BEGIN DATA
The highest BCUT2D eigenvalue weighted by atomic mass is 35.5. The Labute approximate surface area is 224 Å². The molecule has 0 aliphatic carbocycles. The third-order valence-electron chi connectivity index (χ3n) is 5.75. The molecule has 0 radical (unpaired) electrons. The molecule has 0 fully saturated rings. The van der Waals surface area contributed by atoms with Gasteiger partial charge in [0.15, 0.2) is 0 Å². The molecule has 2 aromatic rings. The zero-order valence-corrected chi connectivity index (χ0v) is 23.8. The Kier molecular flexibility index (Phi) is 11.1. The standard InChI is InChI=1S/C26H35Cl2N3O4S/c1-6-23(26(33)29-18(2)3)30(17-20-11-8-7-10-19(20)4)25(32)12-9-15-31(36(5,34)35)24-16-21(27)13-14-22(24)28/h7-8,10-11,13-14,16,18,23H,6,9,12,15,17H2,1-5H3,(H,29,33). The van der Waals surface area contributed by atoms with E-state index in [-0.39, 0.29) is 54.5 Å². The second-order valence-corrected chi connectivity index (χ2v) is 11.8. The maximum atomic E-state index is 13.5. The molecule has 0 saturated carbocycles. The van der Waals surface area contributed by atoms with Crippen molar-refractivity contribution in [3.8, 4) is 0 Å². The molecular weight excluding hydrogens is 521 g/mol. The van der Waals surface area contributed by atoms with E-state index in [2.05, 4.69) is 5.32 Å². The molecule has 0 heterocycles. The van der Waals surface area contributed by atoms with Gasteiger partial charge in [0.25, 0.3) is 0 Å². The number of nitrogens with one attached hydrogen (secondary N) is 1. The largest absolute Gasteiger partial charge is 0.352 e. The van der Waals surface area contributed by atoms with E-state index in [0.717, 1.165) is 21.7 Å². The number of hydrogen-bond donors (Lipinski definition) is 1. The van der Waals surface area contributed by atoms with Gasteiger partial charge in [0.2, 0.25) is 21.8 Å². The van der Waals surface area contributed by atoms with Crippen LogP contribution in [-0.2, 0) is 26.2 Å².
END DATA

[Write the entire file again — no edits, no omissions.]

The highest BCUT2D eigenvalue weighted by atomic mass is 35.5. The Labute approximate surface area is 224 Å². The molecule has 0 aliphatic carbocycles. The third-order valence-electron chi connectivity index (χ3n) is 5.75. The molecule has 0 radical (unpaired) electrons. The molecule has 0 fully saturated rings. The van der Waals surface area contributed by atoms with Gasteiger partial charge in [0.15, 0.2) is 0 Å². The molecule has 2 aromatic rings. The zero-order valence-corrected chi connectivity index (χ0v) is 23.8. The Kier molecular flexibility index (Phi) is 11.1. The standard InChI is InChI=1S/C26H35Cl2N3O4S/c1-6-23(26(33)29-18(2)3)30(17-20-11-8-7-10-19(20)4)25(32)12-9-15-31(36(5,34)35)24-16-21(27)13-14-22(24)28/h7-8,10-11,13-14,16,18,23H,6,9,12,15,17H2,1-5H3,(H,29,33). The van der Waals surface area contributed by atoms with E-state index in [-0.39, 0.29) is 54.5 Å². The second-order valence-corrected chi connectivity index (χ2v) is 11.8. The maximum atomic E-state index is 13.5. The molecule has 0 saturated carbocycles. The van der Waals surface area contributed by atoms with Crippen molar-refractivity contribution in [3.8, 4) is 0 Å². The molecular weight excluding hydrogens is 521 g/mol. The van der Waals surface area contributed by atoms with E-state index in [2.05, 4.69) is 5.32 Å². The molecule has 0 heterocycles. The van der Waals surface area contributed by atoms with Gasteiger partial charge in [0.25, 0.3) is 0 Å². The number of nitrogens with one attached hydrogen (secondary N) is 1. The largest absolute Gasteiger partial charge is 0.352 e. The van der Waals surface area contributed by atoms with E-state index in [0.717, 1.165) is 21.7 Å². The number of hydrogen-bond donors (Lipinski definition) is 1. The van der Waals surface area contributed by atoms with Gasteiger partial charge in [0.2, 0.25) is 21.8 Å². The van der Waals surface area contributed by atoms with Crippen LogP contribution in [-0.2, 0) is 26.2 Å².